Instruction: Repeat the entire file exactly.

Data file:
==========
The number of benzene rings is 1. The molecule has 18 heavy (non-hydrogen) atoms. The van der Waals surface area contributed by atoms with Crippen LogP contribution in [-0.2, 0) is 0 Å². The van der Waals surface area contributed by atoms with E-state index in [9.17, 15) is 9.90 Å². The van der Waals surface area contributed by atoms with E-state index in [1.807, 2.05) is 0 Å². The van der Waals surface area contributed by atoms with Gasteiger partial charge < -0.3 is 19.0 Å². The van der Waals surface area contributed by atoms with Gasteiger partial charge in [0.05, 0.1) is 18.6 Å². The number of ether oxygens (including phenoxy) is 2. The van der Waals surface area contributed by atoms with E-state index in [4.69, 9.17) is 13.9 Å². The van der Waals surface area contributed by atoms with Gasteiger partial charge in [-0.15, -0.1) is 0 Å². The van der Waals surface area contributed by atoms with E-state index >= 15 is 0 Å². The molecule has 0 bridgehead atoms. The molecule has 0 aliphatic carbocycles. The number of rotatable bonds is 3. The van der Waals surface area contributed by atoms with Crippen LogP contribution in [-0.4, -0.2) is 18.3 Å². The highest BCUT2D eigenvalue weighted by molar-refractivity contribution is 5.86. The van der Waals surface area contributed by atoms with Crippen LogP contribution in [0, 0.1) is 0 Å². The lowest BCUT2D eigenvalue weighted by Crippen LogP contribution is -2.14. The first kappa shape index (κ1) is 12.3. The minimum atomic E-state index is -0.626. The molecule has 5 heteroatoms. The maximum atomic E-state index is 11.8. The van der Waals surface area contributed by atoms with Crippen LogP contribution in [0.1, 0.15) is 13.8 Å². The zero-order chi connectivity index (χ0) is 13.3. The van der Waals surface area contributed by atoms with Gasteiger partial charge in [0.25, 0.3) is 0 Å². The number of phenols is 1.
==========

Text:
The number of benzene rings is 1. The molecule has 18 heavy (non-hydrogen) atoms. The van der Waals surface area contributed by atoms with Crippen LogP contribution in [-0.2, 0) is 0 Å². The van der Waals surface area contributed by atoms with E-state index in [9.17, 15) is 9.90 Å². The van der Waals surface area contributed by atoms with E-state index in [1.807, 2.05) is 0 Å². The van der Waals surface area contributed by atoms with Gasteiger partial charge < -0.3 is 19.0 Å². The van der Waals surface area contributed by atoms with Gasteiger partial charge in [0.05, 0.1) is 18.6 Å². The number of ether oxygens (including phenoxy) is 2. The van der Waals surface area contributed by atoms with E-state index in [4.69, 9.17) is 13.9 Å². The van der Waals surface area contributed by atoms with Gasteiger partial charge in [-0.15, -0.1) is 0 Å². The van der Waals surface area contributed by atoms with E-state index >= 15 is 0 Å². The molecule has 0 bridgehead atoms. The molecule has 0 aliphatic carbocycles. The number of rotatable bonds is 3. The van der Waals surface area contributed by atoms with Crippen LogP contribution in [-0.4, -0.2) is 18.3 Å². The highest BCUT2D eigenvalue weighted by molar-refractivity contribution is 5.86. The van der Waals surface area contributed by atoms with Crippen LogP contribution in [0, 0.1) is 0 Å². The lowest BCUT2D eigenvalue weighted by Crippen LogP contribution is -2.14. The first kappa shape index (κ1) is 12.3. The minimum atomic E-state index is -0.626. The molecule has 5 heteroatoms. The maximum atomic E-state index is 11.8. The van der Waals surface area contributed by atoms with Crippen LogP contribution in [0.1, 0.15) is 13.8 Å². The zero-order chi connectivity index (χ0) is 13.3. The van der Waals surface area contributed by atoms with Gasteiger partial charge in [0.25, 0.3) is 0 Å². The number of phenols is 1.